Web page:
It is preferable that, 1 in the photoconductive light-receiving element, assuming that an incident light intensity is constant and an applying voltage is an independent variable, an amount of current flowing in the photoconductive light-receiving device represents a substantially odd function of the applying voltage within a predetermined definition range of the applying voltage value including 0 V, and assuming that the applying voltage is constant and the incident light intensity is an independent variable, the amount of current flowing in the photoconductive light-receiving device represents a substantially linear function of the incident light intensity within a predetermined definition range of the incident light intensity, and 2 the applying voltage applied by the voltage applying means is a periodic signal having a time average value of almost zero, and an amplitude of the applying voltage represents an even function of time when the origin is set at a central point between adjacent times where the amplitude becomes zero.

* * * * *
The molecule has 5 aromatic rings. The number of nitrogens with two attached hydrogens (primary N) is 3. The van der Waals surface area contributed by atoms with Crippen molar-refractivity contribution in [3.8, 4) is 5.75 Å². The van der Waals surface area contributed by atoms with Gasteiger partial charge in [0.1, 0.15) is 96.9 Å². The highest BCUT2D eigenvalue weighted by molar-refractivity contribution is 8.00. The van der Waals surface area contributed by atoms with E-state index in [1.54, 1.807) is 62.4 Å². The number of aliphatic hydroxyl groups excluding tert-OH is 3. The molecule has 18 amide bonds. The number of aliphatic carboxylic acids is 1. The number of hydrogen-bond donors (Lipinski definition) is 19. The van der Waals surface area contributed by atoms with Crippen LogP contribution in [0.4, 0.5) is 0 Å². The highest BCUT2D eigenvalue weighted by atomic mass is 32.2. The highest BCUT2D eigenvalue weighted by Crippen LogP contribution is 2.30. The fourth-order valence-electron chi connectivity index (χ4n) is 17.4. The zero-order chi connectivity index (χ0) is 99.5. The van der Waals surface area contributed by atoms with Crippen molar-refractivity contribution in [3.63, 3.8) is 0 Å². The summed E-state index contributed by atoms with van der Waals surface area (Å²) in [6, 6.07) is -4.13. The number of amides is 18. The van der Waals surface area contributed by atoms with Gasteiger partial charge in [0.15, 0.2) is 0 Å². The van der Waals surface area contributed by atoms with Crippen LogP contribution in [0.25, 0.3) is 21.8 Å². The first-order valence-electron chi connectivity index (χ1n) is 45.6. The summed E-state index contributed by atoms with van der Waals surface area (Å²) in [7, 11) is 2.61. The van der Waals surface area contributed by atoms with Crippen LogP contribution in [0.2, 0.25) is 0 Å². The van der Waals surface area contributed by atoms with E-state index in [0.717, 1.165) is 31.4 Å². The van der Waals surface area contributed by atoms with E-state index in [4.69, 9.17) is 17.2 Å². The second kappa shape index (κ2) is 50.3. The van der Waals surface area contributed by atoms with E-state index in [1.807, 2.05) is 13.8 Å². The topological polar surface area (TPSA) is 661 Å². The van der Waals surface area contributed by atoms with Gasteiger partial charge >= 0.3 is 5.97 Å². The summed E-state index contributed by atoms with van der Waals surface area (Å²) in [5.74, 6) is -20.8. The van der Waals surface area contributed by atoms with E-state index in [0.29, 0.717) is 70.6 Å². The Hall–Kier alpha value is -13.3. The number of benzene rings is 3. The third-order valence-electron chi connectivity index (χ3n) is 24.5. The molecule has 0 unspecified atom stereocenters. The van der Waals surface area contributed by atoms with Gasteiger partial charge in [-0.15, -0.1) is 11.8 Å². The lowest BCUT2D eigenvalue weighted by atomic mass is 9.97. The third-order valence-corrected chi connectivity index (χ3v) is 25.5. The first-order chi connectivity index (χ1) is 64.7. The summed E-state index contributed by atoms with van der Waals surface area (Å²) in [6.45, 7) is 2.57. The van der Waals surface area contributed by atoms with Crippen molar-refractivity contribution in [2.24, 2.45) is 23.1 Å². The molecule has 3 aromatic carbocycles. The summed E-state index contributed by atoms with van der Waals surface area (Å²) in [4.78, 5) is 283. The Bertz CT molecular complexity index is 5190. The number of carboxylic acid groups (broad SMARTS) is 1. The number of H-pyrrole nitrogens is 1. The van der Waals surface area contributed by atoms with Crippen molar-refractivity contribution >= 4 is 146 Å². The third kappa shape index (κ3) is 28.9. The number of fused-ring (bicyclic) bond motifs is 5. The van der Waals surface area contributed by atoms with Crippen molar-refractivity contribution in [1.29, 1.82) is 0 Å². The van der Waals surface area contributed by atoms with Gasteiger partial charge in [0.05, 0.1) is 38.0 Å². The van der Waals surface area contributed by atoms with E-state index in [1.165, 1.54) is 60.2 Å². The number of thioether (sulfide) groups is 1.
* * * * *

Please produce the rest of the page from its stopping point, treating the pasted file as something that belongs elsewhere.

In the phase difference detecting method, circuit, and apparatus of the present invention, a voltage signal having a predetermined frequency is applied to the photoconductive light-receiving device, and an optical signal is received by this photoconductive light-receiving device. A current generated upon reception of light and flowing in the photoconductive light-receiving device reflects a product value of the voltage signal and the optical signal, and contains a DC component according to a phase difference between the voltage signal and the component of the optical signal having the same intensity modulation frequency as that of the voltage signal. A time average value of the current flowing in the photoconductive light-receiving device or a voltage value obtained upon conversion of this current is arithmetically operated, and only the DC component is extracted, thereby detecting the phase difference between the voltage signal and the component of the optical signal having the same intensity modulation frequency as that of the voltage signal.